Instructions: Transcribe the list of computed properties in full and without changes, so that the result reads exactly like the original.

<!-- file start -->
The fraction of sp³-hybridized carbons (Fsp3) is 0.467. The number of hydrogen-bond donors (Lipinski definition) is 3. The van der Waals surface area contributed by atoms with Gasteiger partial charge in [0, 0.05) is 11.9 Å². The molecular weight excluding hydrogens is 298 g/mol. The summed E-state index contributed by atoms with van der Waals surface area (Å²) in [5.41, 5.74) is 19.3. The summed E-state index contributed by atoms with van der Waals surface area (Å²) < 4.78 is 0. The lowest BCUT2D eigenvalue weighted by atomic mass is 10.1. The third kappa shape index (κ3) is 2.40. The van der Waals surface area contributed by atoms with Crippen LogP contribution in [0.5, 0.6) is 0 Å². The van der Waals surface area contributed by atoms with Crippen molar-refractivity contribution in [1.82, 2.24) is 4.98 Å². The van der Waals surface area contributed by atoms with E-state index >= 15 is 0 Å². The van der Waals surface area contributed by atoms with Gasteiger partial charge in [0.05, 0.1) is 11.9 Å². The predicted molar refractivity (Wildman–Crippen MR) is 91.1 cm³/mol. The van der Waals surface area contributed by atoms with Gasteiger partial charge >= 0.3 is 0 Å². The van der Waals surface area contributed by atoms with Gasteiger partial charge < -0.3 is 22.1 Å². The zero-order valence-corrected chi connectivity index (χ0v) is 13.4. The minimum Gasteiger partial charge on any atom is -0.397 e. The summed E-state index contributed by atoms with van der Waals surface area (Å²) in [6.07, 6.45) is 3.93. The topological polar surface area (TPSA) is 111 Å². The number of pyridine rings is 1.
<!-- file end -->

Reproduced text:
The fraction of sp³-hybridized carbons (Fsp3) is 0.467. The number of hydrogen-bond donors (Lipinski definition) is 3. The van der Waals surface area contributed by atoms with Gasteiger partial charge in [0, 0.05) is 11.9 Å². The molecular weight excluding hydrogens is 298 g/mol. The summed E-state index contributed by atoms with van der Waals surface area (Å²) in [5.41, 5.74) is 19.3. The summed E-state index contributed by atoms with van der Waals surface area (Å²) < 4.78 is 0. The lowest BCUT2D eigenvalue weighted by atomic mass is 10.1. The third kappa shape index (κ3) is 2.40. The van der Waals surface area contributed by atoms with Crippen LogP contribution in [0.5, 0.6) is 0 Å². The van der Waals surface area contributed by atoms with Crippen molar-refractivity contribution in [1.82, 2.24) is 4.98 Å². The van der Waals surface area contributed by atoms with E-state index >= 15 is 0 Å². The van der Waals surface area contributed by atoms with Gasteiger partial charge in [0.05, 0.1) is 11.9 Å². The predicted molar refractivity (Wildman–Crippen MR) is 91.1 cm³/mol. The van der Waals surface area contributed by atoms with Gasteiger partial charge >= 0.3 is 0 Å². The van der Waals surface area contributed by atoms with Gasteiger partial charge < -0.3 is 22.1 Å². The zero-order valence-corrected chi connectivity index (χ0v) is 13.4. The minimum Gasteiger partial charge on any atom is -0.397 e. The summed E-state index contributed by atoms with van der Waals surface area (Å²) in [6.07, 6.45) is 3.93. The topological polar surface area (TPSA) is 111 Å². The number of pyridine rings is 1.